Returning to Roland Garros after reaching the semi-final in 2019, Roger Federer met Denis Istomin in the opening round this June. It was only the fourth match for the Swiss legend after the last year's Australian Open, and he looked good on the court against Denis Istomin in a 6-2, 6-4, 6-3 victory in an hour and 33 minutes.
Battling in his first Major match in almost 500 days, Roger offered sharped and aggressive tennis from start to finish, dictating the rallies with 48 winners and 20 unforced errors and doing everything right to leave the Uzbek behind.
Istomin never imposed his strokes and did nothing on the return, facing 13 break chances and getting broken five times to propel Federer over the top and towards his fourth victory of the season. Roger was pleased with how he fought, saying he did everything according to the plan and feeling good about his movement and groundstrokes.
Federer had a massive advantage in the shortest rallies up to four strokes and overpowered Istomin in the most extended ones to race over the finish line and set the second-round clash with Marin Cilic. Federer barely lost a point behind the initial shot in the opener and secured two breaks for commanding 6-2.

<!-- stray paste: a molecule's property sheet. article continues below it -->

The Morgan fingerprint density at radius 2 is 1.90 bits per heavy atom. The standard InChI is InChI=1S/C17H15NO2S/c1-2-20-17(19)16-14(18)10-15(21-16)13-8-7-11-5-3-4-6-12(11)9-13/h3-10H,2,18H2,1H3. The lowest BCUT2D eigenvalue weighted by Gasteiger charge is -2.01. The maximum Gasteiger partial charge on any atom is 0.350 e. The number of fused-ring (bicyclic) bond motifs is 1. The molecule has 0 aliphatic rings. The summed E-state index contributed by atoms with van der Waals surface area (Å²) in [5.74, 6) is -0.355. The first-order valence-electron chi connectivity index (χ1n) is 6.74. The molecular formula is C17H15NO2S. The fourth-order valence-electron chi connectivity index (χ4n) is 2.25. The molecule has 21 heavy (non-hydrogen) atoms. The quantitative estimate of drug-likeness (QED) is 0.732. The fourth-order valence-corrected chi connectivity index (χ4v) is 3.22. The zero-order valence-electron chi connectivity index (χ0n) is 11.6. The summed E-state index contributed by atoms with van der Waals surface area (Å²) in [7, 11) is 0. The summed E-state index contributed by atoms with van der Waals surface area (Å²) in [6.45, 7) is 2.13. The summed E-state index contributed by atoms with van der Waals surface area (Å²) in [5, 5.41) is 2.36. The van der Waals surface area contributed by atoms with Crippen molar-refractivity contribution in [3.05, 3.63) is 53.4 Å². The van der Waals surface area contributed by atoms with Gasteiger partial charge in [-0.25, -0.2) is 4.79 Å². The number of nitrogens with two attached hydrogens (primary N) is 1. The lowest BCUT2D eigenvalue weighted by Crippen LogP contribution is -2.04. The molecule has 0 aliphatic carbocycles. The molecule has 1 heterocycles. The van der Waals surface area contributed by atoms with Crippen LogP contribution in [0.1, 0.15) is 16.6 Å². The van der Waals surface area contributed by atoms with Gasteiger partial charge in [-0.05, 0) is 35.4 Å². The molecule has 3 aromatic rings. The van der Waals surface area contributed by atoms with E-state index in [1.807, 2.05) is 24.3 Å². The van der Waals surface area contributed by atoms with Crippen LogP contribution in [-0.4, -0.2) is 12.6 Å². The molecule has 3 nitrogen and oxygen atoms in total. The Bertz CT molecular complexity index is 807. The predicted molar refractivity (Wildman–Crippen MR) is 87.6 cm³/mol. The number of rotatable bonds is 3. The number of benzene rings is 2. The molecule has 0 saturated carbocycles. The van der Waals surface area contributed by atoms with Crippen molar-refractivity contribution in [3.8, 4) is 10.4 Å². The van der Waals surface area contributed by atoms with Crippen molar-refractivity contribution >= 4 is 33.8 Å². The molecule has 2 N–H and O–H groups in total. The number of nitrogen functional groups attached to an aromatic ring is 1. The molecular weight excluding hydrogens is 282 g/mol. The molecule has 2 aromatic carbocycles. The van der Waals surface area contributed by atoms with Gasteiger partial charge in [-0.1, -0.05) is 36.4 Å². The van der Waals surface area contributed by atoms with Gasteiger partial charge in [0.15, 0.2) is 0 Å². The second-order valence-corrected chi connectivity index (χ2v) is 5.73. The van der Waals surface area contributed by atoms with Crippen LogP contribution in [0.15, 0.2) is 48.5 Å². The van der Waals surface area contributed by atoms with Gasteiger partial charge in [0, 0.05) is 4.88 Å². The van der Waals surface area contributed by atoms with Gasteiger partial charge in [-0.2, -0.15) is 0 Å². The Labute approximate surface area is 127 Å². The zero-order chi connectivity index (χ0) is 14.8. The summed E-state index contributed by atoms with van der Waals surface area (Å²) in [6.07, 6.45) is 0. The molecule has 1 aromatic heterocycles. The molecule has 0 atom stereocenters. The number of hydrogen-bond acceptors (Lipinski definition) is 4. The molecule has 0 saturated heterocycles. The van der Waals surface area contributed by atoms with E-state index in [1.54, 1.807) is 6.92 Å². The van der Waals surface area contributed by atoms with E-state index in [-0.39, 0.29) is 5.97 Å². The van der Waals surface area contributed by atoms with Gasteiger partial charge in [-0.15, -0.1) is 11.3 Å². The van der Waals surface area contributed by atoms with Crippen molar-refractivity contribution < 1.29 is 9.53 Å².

Roger Federer needed an hour and 33 minutes to beat Denis Istomin at Roland Garros.
Istomin was still powerless on the return in set number two, suffering an early break and allowing Roger to win it 6-4 and move closer to the finish line.
Federer produced four comfortable holds in the third set and grabbed breaks in games five and nine to move over the top and celebrate the 363rd Major victory, the first since the 2020 Australian Open quarter-final. "I felt much clearer and much better on the court than in the previous encounters.
Maybe the type of opponent allowed me to have many different ways to win the point. I knew if I came to the net, that was an option; hitting a drop shot was always another one, alongside taking the ball early. I felt I made a bigger effort to go more in swings and not go through it like in practice, where you go point for point.
I sometimes have to tell myself, 'Take a little bit of time, walk to the towel, do something different.' Overall, I'm pleased with my movement, and I also kept rallies short purposely so I would not get dragged into the lengthy exchanges," Roger Federer said.